Usually, the bleeding occurs suddenly and is bright red. The woman rarely experiences any accompanying pain, although about 10% of the time the placenta may begin separating from the uterine wall (called abruptio placentae), resulting in pain. The bleeding usually stops on its own. About 25% of such patients will go into labor within the next several days. Sometimes, placenta previa does not cause bleeding until labor has already begun.
Placenta previa puts both the mother and the fetus at high risk. The mother is at risk of severe and uncontrollable bleeding (hemorrhage), with dangerous blood loss. If the mother's bleeding is quite severe, this puts the fetus at risk of becoming oxygen deprived. The fetus' only source of oxygen is the mother's blood. The mother's blood loss, coupled with certain changes that take place in response to that blood loss, decreases the amount of blood going to the placenta, and ultimately to the fetus. Furthermore, placenta previa increases the risk of preterm labor, and the possibility that the baby will be delivered prematurely.

It is unclear why some placentas implant in the lower uterine segment rather than in the fundus.10 It does appear that uterine scarring may predispose to placental implantation in the lower segment. With the progression of pregnancy, more than 90% of theselow-lying placentas identified early in pregnancy will appear to move away from the cervix and out of the lower uterine segment. Although the term “placental migration” has been used, most authorities do not believe the placenta moves.10 Rather, it is felt that the placenta grows preferentially toward a better vascularized fundus (trophotropism), whereas the placenta overlying the less well vascularized cervix may undergo atrophy.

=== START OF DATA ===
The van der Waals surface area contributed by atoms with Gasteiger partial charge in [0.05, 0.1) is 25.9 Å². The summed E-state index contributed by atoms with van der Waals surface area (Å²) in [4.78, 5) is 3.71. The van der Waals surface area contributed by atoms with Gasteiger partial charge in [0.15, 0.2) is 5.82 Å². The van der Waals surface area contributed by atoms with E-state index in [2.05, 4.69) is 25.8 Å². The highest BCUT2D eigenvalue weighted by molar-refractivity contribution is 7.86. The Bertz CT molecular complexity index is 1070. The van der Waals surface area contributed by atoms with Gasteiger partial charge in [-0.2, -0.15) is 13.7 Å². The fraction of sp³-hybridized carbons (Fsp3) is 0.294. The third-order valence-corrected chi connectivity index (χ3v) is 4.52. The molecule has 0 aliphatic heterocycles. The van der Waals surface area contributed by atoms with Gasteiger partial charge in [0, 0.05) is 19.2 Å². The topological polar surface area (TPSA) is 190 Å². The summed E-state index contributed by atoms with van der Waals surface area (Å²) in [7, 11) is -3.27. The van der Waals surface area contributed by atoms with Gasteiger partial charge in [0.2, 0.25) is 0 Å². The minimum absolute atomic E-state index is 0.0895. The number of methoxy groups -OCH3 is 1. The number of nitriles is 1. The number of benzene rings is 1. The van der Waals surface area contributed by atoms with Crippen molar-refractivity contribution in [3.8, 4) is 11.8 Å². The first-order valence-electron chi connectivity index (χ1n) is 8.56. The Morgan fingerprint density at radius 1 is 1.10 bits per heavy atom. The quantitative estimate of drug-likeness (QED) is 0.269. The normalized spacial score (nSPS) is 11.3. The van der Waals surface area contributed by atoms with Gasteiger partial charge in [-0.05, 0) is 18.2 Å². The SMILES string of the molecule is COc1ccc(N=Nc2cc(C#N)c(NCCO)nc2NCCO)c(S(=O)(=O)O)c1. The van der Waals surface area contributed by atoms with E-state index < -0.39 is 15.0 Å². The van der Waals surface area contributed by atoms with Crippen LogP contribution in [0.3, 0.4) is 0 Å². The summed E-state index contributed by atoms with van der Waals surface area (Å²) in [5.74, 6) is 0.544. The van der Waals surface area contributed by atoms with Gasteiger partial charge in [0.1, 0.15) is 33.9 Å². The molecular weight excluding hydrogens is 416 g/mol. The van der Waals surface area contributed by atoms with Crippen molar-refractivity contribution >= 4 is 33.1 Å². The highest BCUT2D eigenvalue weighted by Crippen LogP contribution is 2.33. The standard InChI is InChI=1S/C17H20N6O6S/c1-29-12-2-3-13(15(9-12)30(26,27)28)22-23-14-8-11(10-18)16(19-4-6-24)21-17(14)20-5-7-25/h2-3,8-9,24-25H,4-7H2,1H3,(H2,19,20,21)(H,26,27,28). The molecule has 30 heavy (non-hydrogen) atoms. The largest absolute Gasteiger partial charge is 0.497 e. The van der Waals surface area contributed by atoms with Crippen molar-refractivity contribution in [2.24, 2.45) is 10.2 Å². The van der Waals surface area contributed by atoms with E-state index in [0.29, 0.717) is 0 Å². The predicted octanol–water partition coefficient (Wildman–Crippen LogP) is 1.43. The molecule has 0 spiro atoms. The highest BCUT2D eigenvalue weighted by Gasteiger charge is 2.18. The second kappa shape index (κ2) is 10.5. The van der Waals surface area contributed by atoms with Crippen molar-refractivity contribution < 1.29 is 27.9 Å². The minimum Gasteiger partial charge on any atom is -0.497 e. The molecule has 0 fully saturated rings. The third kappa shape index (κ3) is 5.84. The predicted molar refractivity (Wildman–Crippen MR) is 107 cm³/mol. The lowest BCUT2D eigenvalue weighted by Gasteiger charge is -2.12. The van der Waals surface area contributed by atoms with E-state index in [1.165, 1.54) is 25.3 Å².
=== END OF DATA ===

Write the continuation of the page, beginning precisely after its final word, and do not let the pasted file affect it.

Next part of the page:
In some cases, this atrophy leaves .vessels running through the membranes, unsupported by placental tissue or cord (vasa previa). In cases where the atrophy is incomplete, a succenturiate lobe may develop. The apparent movement of the placenta may also be due to the development of the lower uterine segment. Contractions and cervical effacement and dilation that occur in the third trimester cause separation of the placenta, which leads to small amounts of bleeding. This bleeding may stimulate further uterine contractions, which, in turn, stimulates further placental separation and bleeding. Rarely are these initial bleeds a major problem, although they may be a reason for hospitalization. In labor, as the cervix dilates and effaces, there is usually placental separation and unavoidable bleeding.

Associated findings, In cases of suspected placenta previa, a vaginal examination is delayed until ultrasound results are available and the client is moved to the operating room for what is termed a double-set-up procedure. The operating room is needed because the examination can cause further tearing of the villi and hemorrhage, which can be fatal to the client and fetus. Common clinical manifestations include:
o   Red, painless vaginal bleeding
o   Soft, nontender abdomen; relaxes between contractions, if present.
o   FHR stable and within normal limits.
o   His usually no
o   Presentations may be abnormal
o   Recurrent bleeding
o   The presence of anemia and shock in accordance with the discharge of blood
o   The emergence of when pregnant
o   Flaver is not tense (regular) when palpation
o   Fetal heart rate
o   Placental tissue palpable in the vagina in check
o   Desrease in the head does not enter the door above the pelvis
o   Presentations may be abnormal
Laboratory and diagnostic study findings. Transabdominal ultrasonography confirms suspicion of placenta previa.